As the pieces come together for a 2018 National Defense Authorization Act (NDAA), it is important to watch for efforts to incorporate harmful policy changes. The process of assembling and passing an NDAA is exhausting, and there will be great incentive to finish even a version that contains deeply flawed minor provisions. One such potential provision currently gestating in the Senate would mandate billions in spending on an unproven system with a troubled development history.
On May 22, a bipartisan group of senators led by Dan Sullivan (R-AK) introduced the “Advancing American Missile Defense Act” (AAMDA), citing the threat of North Korea’s nuclear weapons and ballistic missile programs. Sen. Sullivan now plans to file the bill as an amendment to the NDAA. The existing homeland missile defense program, Ground-based Midcourse Defense (GMD), conducted a successful test on May 30, but suffers from immense cost overrun and an uninspiring record of regular test failures in highly scripted environments. The bill does not provide a path for fixing GMD as an effective response to the North Korean missile threat; instead, it expands the program, at enormous expense and without addressing the actual technical and organizational challenges that it faces.
GMD works by launching interceptor missiles that hit and destroy long-range ballistic missiles in the middle stage of their flight. The United States currently deploys 37 interceptors and plans to deploy a total of 44 by the end of 2017 (40 in Alaska and four in California). The Missile Defense Agency (MDA) declared GMD operational in 2004, before thorough testing could prove the system’s capability.
The AAMDA plan is to defend the homeland from North Korea by adding, in the short term, an additional 28 new interceptors to the fleet in Alaska and California. It also directs the MDA to report on the feasibility of expanding to a full 100 interceptors in Alaska, as well as on the status of emerging missile defense programs and technologies. To speed progress, the AAMDA calls for a more robust missile testing regime and a new space-based sensor apparatus to improve interceptor targeting.
The testing regime for GMD is problematic. Past tests were heavily scripted, with the timing and trajectory of the target known in advance, and the targets employing none of the complex countermeasures, such as decoys, that would accompany a real missile attack. The most recent test approached realistic conditions of speed, altitude and use of limited decoys, and was successful. That progress is welcome, but it should be put into context: the MDA first declared GMD operational thirteen years ago. Despite overall generous testing conditions, the system failed eight of nineteen tests, including three of the last five.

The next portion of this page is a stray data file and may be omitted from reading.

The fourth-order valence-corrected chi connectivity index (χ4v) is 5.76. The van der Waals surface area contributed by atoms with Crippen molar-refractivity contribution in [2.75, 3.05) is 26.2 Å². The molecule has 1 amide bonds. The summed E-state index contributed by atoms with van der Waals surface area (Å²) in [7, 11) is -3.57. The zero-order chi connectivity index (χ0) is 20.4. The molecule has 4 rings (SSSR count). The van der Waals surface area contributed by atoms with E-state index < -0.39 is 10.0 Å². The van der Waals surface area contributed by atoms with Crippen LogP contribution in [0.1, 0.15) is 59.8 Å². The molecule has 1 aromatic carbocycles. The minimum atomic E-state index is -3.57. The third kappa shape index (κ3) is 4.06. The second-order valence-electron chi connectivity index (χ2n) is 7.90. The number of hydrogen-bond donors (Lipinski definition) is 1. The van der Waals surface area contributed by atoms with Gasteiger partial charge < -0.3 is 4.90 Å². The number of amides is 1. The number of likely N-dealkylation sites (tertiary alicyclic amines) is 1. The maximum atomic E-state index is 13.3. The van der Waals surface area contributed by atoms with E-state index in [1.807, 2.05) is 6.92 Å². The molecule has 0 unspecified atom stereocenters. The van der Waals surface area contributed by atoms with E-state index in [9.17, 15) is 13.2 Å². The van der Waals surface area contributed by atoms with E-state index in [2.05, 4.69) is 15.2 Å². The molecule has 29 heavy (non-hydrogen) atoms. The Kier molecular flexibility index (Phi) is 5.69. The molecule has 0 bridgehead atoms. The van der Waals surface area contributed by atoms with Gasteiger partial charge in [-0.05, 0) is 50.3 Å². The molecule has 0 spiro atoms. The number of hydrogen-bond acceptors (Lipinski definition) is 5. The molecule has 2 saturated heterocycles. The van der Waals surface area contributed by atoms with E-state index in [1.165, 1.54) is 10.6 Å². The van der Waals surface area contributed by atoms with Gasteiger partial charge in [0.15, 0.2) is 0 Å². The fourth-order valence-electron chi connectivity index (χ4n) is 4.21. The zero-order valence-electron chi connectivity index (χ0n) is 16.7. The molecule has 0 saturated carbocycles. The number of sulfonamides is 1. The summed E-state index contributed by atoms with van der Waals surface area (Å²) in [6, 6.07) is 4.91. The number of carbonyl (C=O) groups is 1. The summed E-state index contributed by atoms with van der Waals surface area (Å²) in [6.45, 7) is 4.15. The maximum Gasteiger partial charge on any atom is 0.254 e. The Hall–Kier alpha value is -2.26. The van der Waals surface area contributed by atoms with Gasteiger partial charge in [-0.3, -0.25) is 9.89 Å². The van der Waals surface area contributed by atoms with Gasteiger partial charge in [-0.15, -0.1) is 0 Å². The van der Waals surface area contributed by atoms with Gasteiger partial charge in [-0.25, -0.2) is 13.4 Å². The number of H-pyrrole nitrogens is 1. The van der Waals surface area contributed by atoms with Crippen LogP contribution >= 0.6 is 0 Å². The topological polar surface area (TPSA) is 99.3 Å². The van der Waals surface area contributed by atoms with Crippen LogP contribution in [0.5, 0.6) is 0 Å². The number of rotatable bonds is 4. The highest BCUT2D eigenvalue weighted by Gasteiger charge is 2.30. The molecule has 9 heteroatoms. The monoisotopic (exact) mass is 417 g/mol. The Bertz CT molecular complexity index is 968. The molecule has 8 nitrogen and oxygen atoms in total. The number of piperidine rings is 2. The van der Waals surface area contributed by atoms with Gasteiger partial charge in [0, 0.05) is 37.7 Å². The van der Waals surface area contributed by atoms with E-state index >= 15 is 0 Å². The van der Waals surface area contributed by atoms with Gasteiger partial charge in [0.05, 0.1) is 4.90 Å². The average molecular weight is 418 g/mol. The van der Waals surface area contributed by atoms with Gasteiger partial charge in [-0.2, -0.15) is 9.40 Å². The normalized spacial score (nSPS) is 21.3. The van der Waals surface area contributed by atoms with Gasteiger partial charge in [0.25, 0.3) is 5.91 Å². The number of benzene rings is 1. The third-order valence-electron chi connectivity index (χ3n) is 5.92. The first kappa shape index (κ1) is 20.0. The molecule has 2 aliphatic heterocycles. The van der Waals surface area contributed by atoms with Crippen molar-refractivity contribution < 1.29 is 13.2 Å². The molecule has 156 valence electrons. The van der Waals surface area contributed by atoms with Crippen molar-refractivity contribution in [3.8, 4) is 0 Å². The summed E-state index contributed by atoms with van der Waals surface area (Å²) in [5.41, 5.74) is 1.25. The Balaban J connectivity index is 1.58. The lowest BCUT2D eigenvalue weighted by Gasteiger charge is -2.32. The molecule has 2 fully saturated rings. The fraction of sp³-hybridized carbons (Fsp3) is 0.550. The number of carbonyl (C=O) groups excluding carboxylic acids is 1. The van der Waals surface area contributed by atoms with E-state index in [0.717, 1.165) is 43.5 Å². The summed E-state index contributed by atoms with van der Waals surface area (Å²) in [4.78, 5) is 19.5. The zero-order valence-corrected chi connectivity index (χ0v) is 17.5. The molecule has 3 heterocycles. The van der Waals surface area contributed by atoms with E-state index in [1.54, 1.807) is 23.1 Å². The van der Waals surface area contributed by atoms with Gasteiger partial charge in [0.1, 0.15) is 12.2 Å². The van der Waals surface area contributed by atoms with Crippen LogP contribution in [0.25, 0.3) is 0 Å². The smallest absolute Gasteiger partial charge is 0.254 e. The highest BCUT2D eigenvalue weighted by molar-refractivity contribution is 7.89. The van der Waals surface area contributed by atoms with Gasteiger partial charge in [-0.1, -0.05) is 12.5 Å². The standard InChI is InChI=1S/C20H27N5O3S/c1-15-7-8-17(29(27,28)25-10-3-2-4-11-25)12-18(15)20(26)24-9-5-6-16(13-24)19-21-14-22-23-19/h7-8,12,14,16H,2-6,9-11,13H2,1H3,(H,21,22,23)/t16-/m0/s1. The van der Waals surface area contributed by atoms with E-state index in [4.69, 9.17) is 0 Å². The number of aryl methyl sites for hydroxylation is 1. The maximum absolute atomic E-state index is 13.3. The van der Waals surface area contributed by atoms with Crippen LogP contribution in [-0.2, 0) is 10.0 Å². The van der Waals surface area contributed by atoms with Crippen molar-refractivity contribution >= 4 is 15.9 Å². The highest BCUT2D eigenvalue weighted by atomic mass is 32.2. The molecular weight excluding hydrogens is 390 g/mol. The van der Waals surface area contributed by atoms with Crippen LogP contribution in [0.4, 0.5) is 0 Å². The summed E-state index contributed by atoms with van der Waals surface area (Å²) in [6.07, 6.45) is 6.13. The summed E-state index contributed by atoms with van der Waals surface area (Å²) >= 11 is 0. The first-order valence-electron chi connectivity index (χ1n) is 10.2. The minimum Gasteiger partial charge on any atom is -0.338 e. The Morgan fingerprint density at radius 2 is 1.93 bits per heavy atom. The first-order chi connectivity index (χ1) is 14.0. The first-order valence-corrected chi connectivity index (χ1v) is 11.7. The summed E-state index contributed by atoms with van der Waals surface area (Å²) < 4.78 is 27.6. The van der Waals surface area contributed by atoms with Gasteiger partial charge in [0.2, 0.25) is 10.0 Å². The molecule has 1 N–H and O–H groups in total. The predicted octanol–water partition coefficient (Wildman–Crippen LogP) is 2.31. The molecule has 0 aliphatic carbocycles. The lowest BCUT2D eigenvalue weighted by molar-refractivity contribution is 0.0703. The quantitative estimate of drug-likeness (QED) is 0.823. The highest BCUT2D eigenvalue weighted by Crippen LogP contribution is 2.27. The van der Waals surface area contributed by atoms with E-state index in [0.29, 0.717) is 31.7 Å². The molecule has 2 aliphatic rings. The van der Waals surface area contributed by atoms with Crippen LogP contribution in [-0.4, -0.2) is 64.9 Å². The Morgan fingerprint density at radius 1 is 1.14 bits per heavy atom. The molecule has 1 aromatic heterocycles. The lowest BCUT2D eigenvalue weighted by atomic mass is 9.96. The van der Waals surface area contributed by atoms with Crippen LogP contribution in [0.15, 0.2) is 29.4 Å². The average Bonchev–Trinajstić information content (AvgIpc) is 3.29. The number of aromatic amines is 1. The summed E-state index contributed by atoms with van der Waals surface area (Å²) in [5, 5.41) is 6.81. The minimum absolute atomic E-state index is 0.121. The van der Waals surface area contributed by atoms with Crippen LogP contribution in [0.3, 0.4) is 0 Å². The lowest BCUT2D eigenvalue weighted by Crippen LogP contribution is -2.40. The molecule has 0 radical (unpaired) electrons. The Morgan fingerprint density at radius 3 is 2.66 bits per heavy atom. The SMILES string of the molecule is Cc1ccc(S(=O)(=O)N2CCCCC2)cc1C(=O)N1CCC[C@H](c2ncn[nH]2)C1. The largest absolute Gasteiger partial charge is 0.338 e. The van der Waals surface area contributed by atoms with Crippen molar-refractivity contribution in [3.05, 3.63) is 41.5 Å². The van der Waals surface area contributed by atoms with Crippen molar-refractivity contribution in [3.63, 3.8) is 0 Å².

The AAMDA response to the unreliability of the GMD program is to make it bigger. It supports the figure of 100 interceptors by citing a report speculating that in a worst-case scenario North Korea could have 100 nuclear warheads by 2020. A missile defense strategy that relies on one-for-one matching of adversary missiles with interceptors ignores that, given the poor test record of the GMD system, MDA officials reportedly anticipate expending four or five interceptors to defeat a single ICBM. Even a large, impermeable missile defense system could not protect the US against other methods of delivering a nuclear warhead, such as via shipping container to a major port.
From its inception, the GMD program was a risky deviation from traditional procurement procedures. As documented by the Union of Concerned Scientists, the Bush Administration exempted the MDA from standard rules: the agency was allowed to forgo meaningful cost and progress estimates, shield its expenditures from much external oversight, and deploy the system before completing operational testing. In consequence, as reported by the Government Accountability Office, the MDA had to repeatedly redesign the boost vehicle, and recently announced that the current kill vehicle has reached a “performance plateau” that cannot be overcome without a multibillion dollar replacement. The Bush Administration argued that loosened rules would allow the MDA to quickly build a system to protect the nation in an increasingly unstable world. Thirteen years and $40 billion later, the system is still not reliable. Sen. Sullivan presented his plan with the same argument: the urgent threat from North Korea demands an expedited response. The past and present of GMD show that reduced oversight degrades rather than improves our ability to efficiently develop new defenses.
GMD is not yet close to being a reliable system. Nevertheless, the AAMDA aims to massively expand it, risking billions of taxpayer dollars that could otherwise support proven defense programs. Gen. John Hyten, chief of Strategic Command, who is the intended operator of the deployed system, recently told Congress, “if we just go for additional capacity, I’m not sure we’re going to be making the right architectural decisions about how we deal with a pending threat in the future.” Congress should respect that insight and thoroughly review the GMD program before committing to a procurement process that has delivered neither timely nor effective defense.
~ John Walsh, Intern at the Center for Arms Control and Non-Proliferation